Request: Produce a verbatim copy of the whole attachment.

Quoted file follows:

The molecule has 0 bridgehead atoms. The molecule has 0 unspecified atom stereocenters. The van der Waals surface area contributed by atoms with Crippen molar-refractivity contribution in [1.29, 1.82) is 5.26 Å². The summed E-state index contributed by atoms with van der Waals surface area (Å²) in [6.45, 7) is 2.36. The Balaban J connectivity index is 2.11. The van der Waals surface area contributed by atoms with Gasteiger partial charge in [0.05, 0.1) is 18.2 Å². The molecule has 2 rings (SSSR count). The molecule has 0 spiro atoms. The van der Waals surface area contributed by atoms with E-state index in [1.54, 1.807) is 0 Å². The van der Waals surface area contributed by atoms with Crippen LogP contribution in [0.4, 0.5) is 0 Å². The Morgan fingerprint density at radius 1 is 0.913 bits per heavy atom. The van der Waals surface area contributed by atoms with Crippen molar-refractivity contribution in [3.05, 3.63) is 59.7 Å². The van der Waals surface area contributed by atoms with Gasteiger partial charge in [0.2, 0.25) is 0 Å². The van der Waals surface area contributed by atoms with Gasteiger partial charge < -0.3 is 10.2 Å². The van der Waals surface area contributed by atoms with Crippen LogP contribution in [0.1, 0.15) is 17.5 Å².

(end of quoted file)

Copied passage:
The molecule has 0 bridgehead atoms. The molecule has 0 unspecified atom stereocenters. The van der Waals surface area contributed by atoms with Crippen molar-refractivity contribution in [1.29, 1.82) is 5.26 Å². The summed E-state index contributed by atoms with van der Waals surface area (Å²) in [6.45, 7) is 2.36. The Balaban J connectivity index is 2.11. The van der Waals surface area contributed by atoms with Gasteiger partial charge in [0.05, 0.1) is 18.2 Å². The molecule has 2 rings (SSSR count). The molecule has 0 spiro atoms. The van der Waals surface area contributed by atoms with E-state index in [1.54, 1.807) is 0 Å². The van der Waals surface area contributed by atoms with Crippen LogP contribution in [0.4, 0.5) is 0 Å². The Morgan fingerprint density at radius 1 is 0.913 bits per heavy atom. The van der Waals surface area contributed by atoms with Crippen molar-refractivity contribution in [3.05, 3.63) is 59.7 Å². The van der Waals surface area contributed by atoms with Gasteiger partial charge in [0.2, 0.25) is 0 Å². The van der Waals surface area contributed by atoms with Gasteiger partial charge < -0.3 is 10.2 Å². The van der Waals surface area contributed by atoms with Crippen LogP contribution in [0.1, 0.15) is 17.5 Å².